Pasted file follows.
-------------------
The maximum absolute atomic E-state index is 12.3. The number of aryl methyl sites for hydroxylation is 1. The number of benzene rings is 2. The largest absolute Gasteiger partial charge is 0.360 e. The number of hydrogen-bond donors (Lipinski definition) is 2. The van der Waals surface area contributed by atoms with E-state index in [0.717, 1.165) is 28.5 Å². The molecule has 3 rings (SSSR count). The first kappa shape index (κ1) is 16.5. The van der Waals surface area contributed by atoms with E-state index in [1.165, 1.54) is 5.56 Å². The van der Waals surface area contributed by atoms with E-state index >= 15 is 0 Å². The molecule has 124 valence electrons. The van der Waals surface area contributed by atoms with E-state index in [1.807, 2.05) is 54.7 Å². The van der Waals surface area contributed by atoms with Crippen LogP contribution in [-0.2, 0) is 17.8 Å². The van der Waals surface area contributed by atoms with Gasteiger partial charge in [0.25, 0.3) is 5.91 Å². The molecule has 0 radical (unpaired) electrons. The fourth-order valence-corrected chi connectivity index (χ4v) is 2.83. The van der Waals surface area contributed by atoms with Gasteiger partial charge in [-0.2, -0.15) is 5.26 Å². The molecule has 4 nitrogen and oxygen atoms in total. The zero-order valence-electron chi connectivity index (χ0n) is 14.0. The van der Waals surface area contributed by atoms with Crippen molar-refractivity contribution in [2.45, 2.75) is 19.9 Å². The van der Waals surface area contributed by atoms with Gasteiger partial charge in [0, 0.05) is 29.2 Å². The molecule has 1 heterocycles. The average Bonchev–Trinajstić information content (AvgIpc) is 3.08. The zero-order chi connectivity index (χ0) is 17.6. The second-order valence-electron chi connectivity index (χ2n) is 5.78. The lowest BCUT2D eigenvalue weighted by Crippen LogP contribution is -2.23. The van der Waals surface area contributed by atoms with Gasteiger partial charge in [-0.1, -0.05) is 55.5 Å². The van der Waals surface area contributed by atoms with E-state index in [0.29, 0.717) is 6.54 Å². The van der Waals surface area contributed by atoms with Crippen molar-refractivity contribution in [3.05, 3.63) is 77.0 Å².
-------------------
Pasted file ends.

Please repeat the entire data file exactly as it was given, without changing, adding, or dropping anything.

The maximum absolute atomic E-state index is 12.3. The number of aryl methyl sites for hydroxylation is 1. The number of benzene rings is 2. The largest absolute Gasteiger partial charge is 0.360 e. The number of hydrogen-bond donors (Lipinski definition) is 2. The van der Waals surface area contributed by atoms with E-state index in [0.717, 1.165) is 28.5 Å². The molecule has 3 rings (SSSR count). The first kappa shape index (κ1) is 16.5. The van der Waals surface area contributed by atoms with E-state index in [1.165, 1.54) is 5.56 Å². The van der Waals surface area contributed by atoms with E-state index >= 15 is 0 Å². The molecule has 124 valence electrons. The van der Waals surface area contributed by atoms with E-state index in [1.807, 2.05) is 54.7 Å². The van der Waals surface area contributed by atoms with Crippen LogP contribution in [-0.2, 0) is 17.8 Å². The van der Waals surface area contributed by atoms with Gasteiger partial charge in [0.25, 0.3) is 5.91 Å². The molecule has 0 radical (unpaired) electrons. The fourth-order valence-corrected chi connectivity index (χ4v) is 2.83. The van der Waals surface area contributed by atoms with Gasteiger partial charge in [-0.2, -0.15) is 5.26 Å². The molecule has 4 nitrogen and oxygen atoms in total. The zero-order valence-electron chi connectivity index (χ0n) is 14.0. The van der Waals surface area contributed by atoms with Crippen molar-refractivity contribution in [2.45, 2.75) is 19.9 Å². The van der Waals surface area contributed by atoms with Gasteiger partial charge in [0, 0.05) is 29.2 Å². The molecule has 1 heterocycles. The average Bonchev–Trinajstić information content (AvgIpc) is 3.08. The zero-order chi connectivity index (χ0) is 17.6. The second-order valence-electron chi connectivity index (χ2n) is 5.78. The lowest BCUT2D eigenvalue weighted by Crippen LogP contribution is -2.23. The van der Waals surface area contributed by atoms with Gasteiger partial charge in [-0.1, -0.05) is 55.5 Å². The van der Waals surface area contributed by atoms with E-state index in [0.29, 0.717) is 6.54 Å². The van der Waals surface area contributed by atoms with Crippen molar-refractivity contribution in [3.05, 3.63) is 77.0 Å².